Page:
Moving toward self reliance
New territorial department partners with other territories and commands in ministry
By Karen Gleason –
A huge world map fills the wall outside Major Jim Boyd’s office in the department of Self Reliance at The Salvation Army Western Territorial Headquarters. He indicates countries where the Western Territory is helping The Salvation Army achieve self-reliance—meaning they will no longer depend upon grants from International Headquarters (IHQ) to conduct their ministry.
“As I understand it, the General had a list of priority countries that could use help to move toward self reliance,” Boyd said. “He shared his priority territories and commands with the international secretary for business administration [ISBA] to work with the Western Territory’s Self Reliance office.”
The department is new to the territory, and Boyd, recently appointed to it, said its members are developing a passion for this ministry. The team comprises Boyd and his wife, Major Cathi Boyd, Renay Panoncialman (former retail director for the Adult Rehabilitation Centers Command) and Major Keilah Toy. The department falls under the Chief Secretary’s office, and works with the ISBA, Commissioner John Wainwright.
Once territories or commands become self reliant, the benefits to the worldwide Salvation Army can grow exponentially.
“They can begin to develop new income streams with a goal of becoming a facilitating command, rather than an implemented one,” Boyd said. “If a command is self reliant, they have the ability to find new mission opportunities, expanding their outreach into the part of the world they serve. If successful, they also free up IHQ funding that may be used for other projects, perhaps even expansion into new unserved parts of the world.”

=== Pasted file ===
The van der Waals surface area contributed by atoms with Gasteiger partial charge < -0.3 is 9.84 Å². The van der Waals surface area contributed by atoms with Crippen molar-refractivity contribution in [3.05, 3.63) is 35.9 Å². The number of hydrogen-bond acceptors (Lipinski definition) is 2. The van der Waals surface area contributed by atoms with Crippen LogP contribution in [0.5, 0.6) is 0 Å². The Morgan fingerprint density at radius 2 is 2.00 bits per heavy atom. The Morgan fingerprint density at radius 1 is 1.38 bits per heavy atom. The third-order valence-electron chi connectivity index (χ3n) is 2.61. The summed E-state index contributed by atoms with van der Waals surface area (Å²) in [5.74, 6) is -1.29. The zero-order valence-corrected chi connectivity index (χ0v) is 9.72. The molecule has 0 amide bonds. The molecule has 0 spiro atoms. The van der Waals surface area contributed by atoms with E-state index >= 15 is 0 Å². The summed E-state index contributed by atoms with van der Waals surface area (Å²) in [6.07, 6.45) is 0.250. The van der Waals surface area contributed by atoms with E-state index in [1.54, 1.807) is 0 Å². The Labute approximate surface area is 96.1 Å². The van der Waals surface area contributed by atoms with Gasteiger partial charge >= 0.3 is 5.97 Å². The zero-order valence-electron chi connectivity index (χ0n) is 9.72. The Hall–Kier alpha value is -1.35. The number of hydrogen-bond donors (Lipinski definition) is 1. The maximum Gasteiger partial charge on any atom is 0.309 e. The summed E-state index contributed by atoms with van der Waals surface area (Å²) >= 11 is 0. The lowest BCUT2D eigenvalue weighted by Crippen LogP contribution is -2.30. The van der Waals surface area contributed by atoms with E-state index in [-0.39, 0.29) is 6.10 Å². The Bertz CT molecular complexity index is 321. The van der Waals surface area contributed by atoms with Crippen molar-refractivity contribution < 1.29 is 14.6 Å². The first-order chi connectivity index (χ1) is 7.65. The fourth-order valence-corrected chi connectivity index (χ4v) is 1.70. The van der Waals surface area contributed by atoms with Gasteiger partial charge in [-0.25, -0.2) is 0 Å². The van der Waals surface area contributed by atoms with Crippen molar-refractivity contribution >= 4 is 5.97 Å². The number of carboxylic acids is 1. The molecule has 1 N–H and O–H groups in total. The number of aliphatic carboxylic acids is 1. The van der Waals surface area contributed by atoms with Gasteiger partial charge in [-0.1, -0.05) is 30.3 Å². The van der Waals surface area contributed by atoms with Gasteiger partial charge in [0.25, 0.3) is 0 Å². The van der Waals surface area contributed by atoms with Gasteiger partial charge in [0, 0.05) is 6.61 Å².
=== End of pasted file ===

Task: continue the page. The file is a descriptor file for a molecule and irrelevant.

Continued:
The West is in a good position to provide this service to other countries, and Boyd said that Territorial Commander Commissioner James Knaggs believes in what the West has to offer the world.
“Our people have expertise,” Boyd said of Western Territory officers. “We have people all over world—in Moldova, Korea, Singapore and Africa.”
Boyd said the department’s method is not to run things for the assisted countries, but instead to come alongside them, raising their expectations and advising them as they make their decisions.
“We’re on the verge of getting Brazil self-reliant,” Boyd said, speaking of the department’s first big endeavor. The West funded a thrift store initiative in Sao Paulo, a city of 20 million people, and the stores are now making money, leading The Salvation Army there to self reliance.
The West is also eyeing partnerships in the Philippines, Tanzania, Spain, Portugal, India and South Africa.
“These are countries that depend on operational grants from IHQ to keep their corps going, but they don’t have the start-up money for programs,” Boyd said. “This is where the self-reliance initiatives come in—with the goal of eliminating dependence on operational grants. This is different from project funding, such as new wells.”
Boyd is well-suited to his new role.
“You have to be fiscally careful. I’ve had some experience with that,” said Boyd, who holds a master’s degree in business administration and has served the territory in various positions in business administration and risk management, as well as an adult rehabilitation center administrator.
In the final analysis, it’s not about the money.
“We try to make money to serve people and ultimately win them to Christ,” Boyd said. “We believe God will provide, and he does. But God wants us to work hard and shrewdly, with good ethics and morals. God honors hard work. The monetary profits are used to expand the kingdom.”